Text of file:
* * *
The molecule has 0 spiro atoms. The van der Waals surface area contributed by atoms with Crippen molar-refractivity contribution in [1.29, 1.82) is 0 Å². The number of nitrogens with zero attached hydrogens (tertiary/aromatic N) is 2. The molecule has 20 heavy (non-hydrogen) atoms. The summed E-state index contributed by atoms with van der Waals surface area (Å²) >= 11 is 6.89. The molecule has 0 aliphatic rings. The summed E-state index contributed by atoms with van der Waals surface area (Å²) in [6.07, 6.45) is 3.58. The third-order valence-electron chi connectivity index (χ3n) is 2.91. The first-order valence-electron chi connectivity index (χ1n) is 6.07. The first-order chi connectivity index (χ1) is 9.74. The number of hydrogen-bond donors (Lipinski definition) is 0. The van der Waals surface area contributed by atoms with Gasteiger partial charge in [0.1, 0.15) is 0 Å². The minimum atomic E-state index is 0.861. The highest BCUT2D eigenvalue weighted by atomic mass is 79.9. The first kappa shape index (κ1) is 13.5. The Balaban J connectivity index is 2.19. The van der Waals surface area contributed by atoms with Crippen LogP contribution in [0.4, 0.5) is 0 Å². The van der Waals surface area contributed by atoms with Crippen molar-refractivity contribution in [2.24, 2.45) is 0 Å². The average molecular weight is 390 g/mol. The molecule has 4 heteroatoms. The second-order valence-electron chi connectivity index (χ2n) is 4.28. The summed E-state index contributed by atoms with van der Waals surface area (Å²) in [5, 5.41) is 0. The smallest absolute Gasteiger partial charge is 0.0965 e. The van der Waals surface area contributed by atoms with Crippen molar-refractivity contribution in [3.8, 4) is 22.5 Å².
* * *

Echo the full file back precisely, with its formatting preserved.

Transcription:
The molecule has 0 spiro atoms. The van der Waals surface area contributed by atoms with Crippen molar-refractivity contribution in [1.29, 1.82) is 0 Å². The number of nitrogens with zero attached hydrogens (tertiary/aromatic N) is 2. The molecule has 20 heavy (non-hydrogen) atoms. The summed E-state index contributed by atoms with van der Waals surface area (Å²) >= 11 is 6.89. The molecule has 0 aliphatic rings. The summed E-state index contributed by atoms with van der Waals surface area (Å²) in [6.07, 6.45) is 3.58. The third-order valence-electron chi connectivity index (χ3n) is 2.91. The first-order valence-electron chi connectivity index (χ1n) is 6.07. The first-order chi connectivity index (χ1) is 9.74. The number of hydrogen-bond donors (Lipinski definition) is 0. The van der Waals surface area contributed by atoms with Gasteiger partial charge in [0.1, 0.15) is 0 Å². The minimum atomic E-state index is 0.861. The highest BCUT2D eigenvalue weighted by atomic mass is 79.9. The first kappa shape index (κ1) is 13.5. The Balaban J connectivity index is 2.19. The van der Waals surface area contributed by atoms with Crippen LogP contribution in [0.4, 0.5) is 0 Å². The van der Waals surface area contributed by atoms with Crippen molar-refractivity contribution in [2.24, 2.45) is 0 Å². The average molecular weight is 390 g/mol. The molecule has 4 heteroatoms. The second-order valence-electron chi connectivity index (χ2n) is 4.28. The summed E-state index contributed by atoms with van der Waals surface area (Å²) in [5, 5.41) is 0. The smallest absolute Gasteiger partial charge is 0.0965 e. The van der Waals surface area contributed by atoms with Crippen molar-refractivity contribution in [3.8, 4) is 22.5 Å².